Built as the “People’s Palace” in 1915, San Francisco’s City Hall is the crown jewel of Civic Center Plaza. On June 19, 2015, it also became a massive architectural “canvas” when a dazzling 100th Anniversary multimedia light show was created by San Francisco-based Obscura Digital for its Centennial Celebration. The digital multimedia projection system is now city-owned and can be used for a variety of events to beam everything from environmentally friendly forests to ferocious dragons or a brilliant illuminated rainbow honoring San Francisco’s Pride celebration upon the building.
The Top of Salesforce Tower Shines Bright
Salesforce Tower, San Francisco’s tallest building and the tallest building west of the Mississippi, stands at an impressive 1,070 feet tall. Its nine-story light art installation, “Day for Night,” will permanently illuminate San Francisco’s skyline with vibrant images. From giant dancing ballerinas to the Eye of Sauron, you can expect to see a number of animations atop the tallest building in San Francisco.
Art Deco Brilliance at 140 New Montgomery
The gorgeously restored and strikingly illuminated Pacific Telegraph & Telephone Building at 140 New Montgomery St., one of only a few large Art Deco buildings in San Francisco, is now Yelp’s headquarters. The 26-story tower has an “L” shaped floor plan and the architecture decoratively incorporates spotlights to light the outside of the building. Even details like the lobby chandeliers are old and new at once — carefully restored but also rewired to hold discreetly powerful LED lights that do away with the need for additional illumination. If you haven’t stepped inside its lobby or looked up at the towers’ details, it’s well worth your time.
Metallic Tapestry Light Show at 690 Folsom
This repurposed parking garage looks like it’s been renovated by Spiderman. The updated LED-lit facade of 690 Folsom resembles a spiderweb pulled tight around a box. The abstract metal screen draws attention to the new content inside and livens up the area. San Francisco-based Office of Charles F. Bloszies FAIA designed the aluminum sheets that envelop the second floor of the building and inserted two rows of LED lights between the original facade and the new screen, with lights that change colors according to a series of programmed scenes.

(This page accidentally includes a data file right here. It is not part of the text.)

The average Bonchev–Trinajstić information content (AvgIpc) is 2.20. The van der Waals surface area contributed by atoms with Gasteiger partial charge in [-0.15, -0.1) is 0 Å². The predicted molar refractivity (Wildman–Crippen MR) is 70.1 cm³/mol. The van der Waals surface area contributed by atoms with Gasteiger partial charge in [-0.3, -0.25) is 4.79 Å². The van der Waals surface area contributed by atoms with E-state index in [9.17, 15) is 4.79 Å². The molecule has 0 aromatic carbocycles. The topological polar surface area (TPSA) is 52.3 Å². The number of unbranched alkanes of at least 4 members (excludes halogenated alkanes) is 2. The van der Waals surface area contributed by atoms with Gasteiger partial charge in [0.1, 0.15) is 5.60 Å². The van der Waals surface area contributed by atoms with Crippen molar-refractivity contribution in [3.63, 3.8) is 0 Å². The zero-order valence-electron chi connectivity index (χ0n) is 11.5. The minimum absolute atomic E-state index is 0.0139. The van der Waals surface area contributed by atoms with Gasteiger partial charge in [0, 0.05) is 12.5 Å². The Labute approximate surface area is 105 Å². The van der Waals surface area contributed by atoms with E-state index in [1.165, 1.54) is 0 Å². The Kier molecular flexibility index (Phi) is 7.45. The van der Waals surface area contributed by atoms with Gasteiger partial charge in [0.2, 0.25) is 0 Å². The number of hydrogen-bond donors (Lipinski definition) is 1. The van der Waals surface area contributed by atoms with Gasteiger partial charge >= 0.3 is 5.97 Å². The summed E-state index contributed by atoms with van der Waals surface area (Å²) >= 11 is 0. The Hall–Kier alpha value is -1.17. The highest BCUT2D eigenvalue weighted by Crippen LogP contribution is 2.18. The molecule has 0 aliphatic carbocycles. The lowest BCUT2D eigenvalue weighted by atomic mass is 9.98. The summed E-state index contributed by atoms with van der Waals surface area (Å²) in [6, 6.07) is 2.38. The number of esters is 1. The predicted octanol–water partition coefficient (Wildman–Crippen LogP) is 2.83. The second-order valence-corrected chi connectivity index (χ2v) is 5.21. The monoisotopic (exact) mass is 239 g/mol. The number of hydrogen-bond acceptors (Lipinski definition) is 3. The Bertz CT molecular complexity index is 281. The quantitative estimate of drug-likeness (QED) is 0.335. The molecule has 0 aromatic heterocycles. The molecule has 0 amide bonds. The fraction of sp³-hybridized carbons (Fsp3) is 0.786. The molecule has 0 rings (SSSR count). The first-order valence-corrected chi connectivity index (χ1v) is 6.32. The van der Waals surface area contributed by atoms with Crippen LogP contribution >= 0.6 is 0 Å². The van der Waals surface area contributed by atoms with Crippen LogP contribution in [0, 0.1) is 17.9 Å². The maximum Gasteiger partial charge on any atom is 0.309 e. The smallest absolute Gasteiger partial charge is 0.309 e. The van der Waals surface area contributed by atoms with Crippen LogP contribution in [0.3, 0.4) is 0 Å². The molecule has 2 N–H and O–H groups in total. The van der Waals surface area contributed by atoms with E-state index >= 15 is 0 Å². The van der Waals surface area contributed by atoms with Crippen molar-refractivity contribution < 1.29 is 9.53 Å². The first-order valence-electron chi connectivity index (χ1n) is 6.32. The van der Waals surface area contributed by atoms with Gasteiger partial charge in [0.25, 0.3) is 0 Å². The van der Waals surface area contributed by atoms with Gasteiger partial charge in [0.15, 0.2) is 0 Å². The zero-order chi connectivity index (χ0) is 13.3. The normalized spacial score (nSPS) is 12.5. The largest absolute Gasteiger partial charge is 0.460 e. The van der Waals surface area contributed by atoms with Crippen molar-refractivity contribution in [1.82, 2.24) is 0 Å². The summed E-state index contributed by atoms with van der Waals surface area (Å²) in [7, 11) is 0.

Towering Achievement at San Francisco International Airport
SFO’s new control tower ascends 221 feet skyward in a graceful flare. Completed in May 2015, the west face features a LED-backlit glass “waterfall” that reflects sunlight during the day and glows with interior lighting at night, the colors of which can be changed to celebrate important events. The tower is designed to achieve LEED Gold status by airport master architecture firm HNTB, with design partner Fentress Architects, and Hensel Phelps on the design-build team. Located between Terminals 1 and 2, the tower is seen from the freeway and upon driving into the airport. To see it close up, stand in the Pre-Security Public Corridor at the base of the tower. Look straight up through the skylight glass roof to enjoy the LED light waterfall.
Be brilliant — shoot and share photos of these iconic San Francisco buildings or your other favorites using #illuminatesf.